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Electronic health record–integrated approach for collection of patient-reported outcome measures: a retrospective evaluation



The integration of Patient Reported Outcome Measures (PROMs) into clinical care presents many challenges for health systems. PROMs provide quantitative data regarding patient-reported health status. However, the most effective model for collecting PROMs has not been established. Therefore the purpose of this study is to report the development and preliminary evaluation of the standardized collection of PROMs within a department of orthopedic surgery at a large academic health center.


We utilized the Users’ Guide to Integrating Patient-Reported Outcomes in Electronic Health Records by Gensheimer et al., 2018 as a framework to describe the development of PROMs collection initiative. We framed our initiative by operationalizing the three aspects of PROM collection development: Planning, Selection, and Engagement. Next, we performed a preliminary evaluation of our initiative by assessing the response rate of patients completing PROMs (no. of PROMs completed/no. of PROMs administered) across the entire department (18 clinics), ambulatory clinics only (14 clinics), and hospital-based clinics only (4 clinics). Lastly, we reported on the mean response rates for the top 5 and bottom 5 orthopaedic providers to describe the variability across providers.


We described the development of a fully-integrated, population health based implementation strategy leveraging the existing resources of our local EHR to maximize clinical utility of PROMs and routine collection. We collected a large volume of PROMs over a 13 month period (n = 10,951) across 18 clinical sites, 7 clinical specialties and over 100 providers. The response rates varied across the department, ranging from 29 to 42%, depending on active status for the portal to the electronic health record (MyChart). The highest single provider mean response rate was 52%, and the lowest provider rate was 13%. Rates were similar between hospital-based (26%) and ambulatory clinics (29%).


We found that our standardized PROMs collection initiative, informed by Gensheimer et al., achieved scope and scale, but faced challenges in achieving a high response rate commensurate with existing literature. However, most studies reported a targeted recruitment strategy within a narrow clinical population. Further research is needed to elucidate the trade-off between scalability and response rates in PROM collection initiatives.

Peer Review reports


Patient-reported outcome measures (PROMs) quantify outcomes that are important to patients such as disease symptoms, health-related quality of life, and patient satisfaction [1]. PROMs can be used to support patient-provider decision-making by standardizing how patient’s health status is reported [2]. Moreover, PROMs play an important role in advancing patient-centered care, such as providing information to guide diagnostic and treatment decisions; in value-based health care [3]; and in patient-centered comparative effectiveness trials [4, 5]. Therefore it is vital for health systems to integrate PROMs collection into routine clinical care to improve patient care, engage in shared decision-making, and complete meaningful patient-centered research [6].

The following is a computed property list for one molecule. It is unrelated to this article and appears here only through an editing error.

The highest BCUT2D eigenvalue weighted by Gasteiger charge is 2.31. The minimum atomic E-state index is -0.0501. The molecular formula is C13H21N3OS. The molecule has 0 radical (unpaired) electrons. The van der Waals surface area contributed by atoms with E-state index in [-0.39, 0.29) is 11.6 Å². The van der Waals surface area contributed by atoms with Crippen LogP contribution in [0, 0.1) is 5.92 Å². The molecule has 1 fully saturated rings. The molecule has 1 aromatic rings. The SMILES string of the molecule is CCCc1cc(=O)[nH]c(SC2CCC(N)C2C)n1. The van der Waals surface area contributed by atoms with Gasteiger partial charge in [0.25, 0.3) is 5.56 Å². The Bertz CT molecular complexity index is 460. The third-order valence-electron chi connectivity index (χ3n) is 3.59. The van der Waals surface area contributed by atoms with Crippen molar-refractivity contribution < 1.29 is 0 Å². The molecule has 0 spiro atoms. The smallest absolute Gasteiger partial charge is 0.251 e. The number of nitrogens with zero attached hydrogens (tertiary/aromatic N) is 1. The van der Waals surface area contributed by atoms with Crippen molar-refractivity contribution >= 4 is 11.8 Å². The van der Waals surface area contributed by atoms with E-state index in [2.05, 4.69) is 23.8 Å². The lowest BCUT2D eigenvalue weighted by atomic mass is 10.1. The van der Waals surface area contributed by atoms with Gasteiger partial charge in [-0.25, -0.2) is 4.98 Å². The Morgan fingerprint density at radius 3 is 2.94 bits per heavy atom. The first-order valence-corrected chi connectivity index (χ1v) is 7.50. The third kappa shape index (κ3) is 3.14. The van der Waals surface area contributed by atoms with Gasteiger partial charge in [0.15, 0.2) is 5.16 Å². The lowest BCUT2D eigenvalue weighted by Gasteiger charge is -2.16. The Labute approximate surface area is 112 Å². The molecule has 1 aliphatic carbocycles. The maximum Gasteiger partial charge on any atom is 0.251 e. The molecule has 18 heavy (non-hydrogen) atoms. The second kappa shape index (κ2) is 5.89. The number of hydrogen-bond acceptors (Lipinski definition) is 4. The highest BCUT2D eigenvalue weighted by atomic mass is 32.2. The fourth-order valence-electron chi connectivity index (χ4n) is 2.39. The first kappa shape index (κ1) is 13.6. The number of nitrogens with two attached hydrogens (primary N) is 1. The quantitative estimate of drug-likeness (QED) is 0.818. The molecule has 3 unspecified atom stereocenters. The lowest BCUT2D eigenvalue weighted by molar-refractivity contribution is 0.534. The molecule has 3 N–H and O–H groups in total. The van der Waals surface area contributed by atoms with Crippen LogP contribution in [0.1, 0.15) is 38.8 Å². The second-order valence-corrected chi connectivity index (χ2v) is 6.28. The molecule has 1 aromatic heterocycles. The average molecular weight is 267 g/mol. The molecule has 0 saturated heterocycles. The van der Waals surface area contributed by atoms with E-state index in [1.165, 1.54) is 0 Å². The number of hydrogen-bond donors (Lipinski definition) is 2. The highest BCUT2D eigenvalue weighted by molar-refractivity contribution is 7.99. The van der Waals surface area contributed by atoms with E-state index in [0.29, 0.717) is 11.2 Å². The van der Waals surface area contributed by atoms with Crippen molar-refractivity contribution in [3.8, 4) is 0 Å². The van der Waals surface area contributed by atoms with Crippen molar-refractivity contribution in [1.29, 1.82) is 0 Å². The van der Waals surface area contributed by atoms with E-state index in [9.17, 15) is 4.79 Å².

Patient-related outcome information is a prerequisite for patient centered care, which has increasingly been recognized as an ethical imperative in modern health care [7]. However, the integration of PROMs into clinical care presents many challenges for health systems [8], and widespread implementation of routine collection has been limited due to clinician, staff, and patient reluctance, inadequate resources to deal with positive or unexpected results, concerns about how the data will be used, and workflow and technology challenges [9]. However, effective patient-centered care requires the routine integration of PROMs [10], and integration of PROMs into the electronic health record (EHR) is fundamental to advancing clinical care by providing quantitative data regarding patient reported patient health status [11].

Before implementation of PROMs in clinical practice, feasibility of patient burden, logistics of workflow impact, display of results, and administration frequency should be carefully evaluated, just as psychometric properties and applicability of the outcomes [12]. Through a collaboration between the International Society for Quality of Life Research and the Patient-Centered Outcomes Research Institute, researchers from Johns Hopkins University developed the Users’ Guide to Integrating Patient-Reported Outcomes in Electronic Health Records [13]. The guide provides a practical framework and examples for administrators, clinicians, researchers, information technology (IT) professionals, and others wishing to integrate patient-reported outcomes into their EHRs. It offers guidance on 11 key questions related to integration and for each question describes advantages and disadvantages of different options and identifies research gaps. As a follow-up to the Users’ Guide, Gensheimer et al. presented the 11 key questions in 3 thematic groups—Planning, Selection, and Engagement—and described the key questions and their important considerations and takeaways for implementation [14]. Addressing and understanding these key issues around PROMs-EHR integration will improve the adoption and implementation PROMs collection in a given health system.